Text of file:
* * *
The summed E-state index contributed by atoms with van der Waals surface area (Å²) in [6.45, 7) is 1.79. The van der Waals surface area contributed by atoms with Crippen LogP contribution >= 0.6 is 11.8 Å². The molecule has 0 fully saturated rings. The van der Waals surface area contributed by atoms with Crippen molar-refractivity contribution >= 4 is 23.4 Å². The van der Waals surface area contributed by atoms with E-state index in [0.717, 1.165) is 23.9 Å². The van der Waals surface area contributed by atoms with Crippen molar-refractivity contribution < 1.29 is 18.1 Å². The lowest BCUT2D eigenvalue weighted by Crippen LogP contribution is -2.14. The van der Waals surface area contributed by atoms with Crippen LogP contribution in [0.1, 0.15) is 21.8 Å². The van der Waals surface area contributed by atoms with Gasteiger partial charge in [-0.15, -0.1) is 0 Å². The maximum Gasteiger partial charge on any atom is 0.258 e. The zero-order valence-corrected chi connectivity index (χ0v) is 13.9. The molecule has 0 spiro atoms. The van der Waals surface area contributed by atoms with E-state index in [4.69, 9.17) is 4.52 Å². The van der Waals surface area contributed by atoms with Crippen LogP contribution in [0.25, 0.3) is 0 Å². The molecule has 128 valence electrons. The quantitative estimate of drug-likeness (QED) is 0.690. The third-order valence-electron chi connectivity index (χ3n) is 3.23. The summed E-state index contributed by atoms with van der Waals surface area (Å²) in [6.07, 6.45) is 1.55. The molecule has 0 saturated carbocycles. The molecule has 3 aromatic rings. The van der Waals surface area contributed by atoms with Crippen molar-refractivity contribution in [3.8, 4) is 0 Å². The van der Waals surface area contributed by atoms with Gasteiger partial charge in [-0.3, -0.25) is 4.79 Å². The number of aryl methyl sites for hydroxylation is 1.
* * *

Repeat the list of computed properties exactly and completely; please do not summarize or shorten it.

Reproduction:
The summed E-state index contributed by atoms with van der Waals surface area (Å²) in [6.45, 7) is 1.79. The van der Waals surface area contributed by atoms with Crippen LogP contribution >= 0.6 is 11.8 Å². The molecule has 0 fully saturated rings. The van der Waals surface area contributed by atoms with Crippen molar-refractivity contribution >= 4 is 23.4 Å². The van der Waals surface area contributed by atoms with E-state index in [0.717, 1.165) is 23.9 Å². The van der Waals surface area contributed by atoms with Crippen molar-refractivity contribution < 1.29 is 18.1 Å². The lowest BCUT2D eigenvalue weighted by Crippen LogP contribution is -2.14. The van der Waals surface area contributed by atoms with Crippen LogP contribution in [0.1, 0.15) is 21.8 Å². The van der Waals surface area contributed by atoms with Gasteiger partial charge in [-0.15, -0.1) is 0 Å². The maximum Gasteiger partial charge on any atom is 0.258 e. The zero-order valence-corrected chi connectivity index (χ0v) is 13.9. The molecule has 0 spiro atoms. The van der Waals surface area contributed by atoms with E-state index in [4.69, 9.17) is 4.52 Å². The van der Waals surface area contributed by atoms with Crippen LogP contribution in [0.25, 0.3) is 0 Å². The molecule has 128 valence electrons. The quantitative estimate of drug-likeness (QED) is 0.690. The third-order valence-electron chi connectivity index (χ3n) is 3.23. The summed E-state index contributed by atoms with van der Waals surface area (Å²) in [6.07, 6.45) is 1.55. The molecule has 0 saturated carbocycles. The molecule has 3 aromatic rings. The van der Waals surface area contributed by atoms with Crippen molar-refractivity contribution in [3.8, 4) is 0 Å². The van der Waals surface area contributed by atoms with Gasteiger partial charge in [-0.3, -0.25) is 4.79 Å². The number of aryl methyl sites for hydroxylation is 1.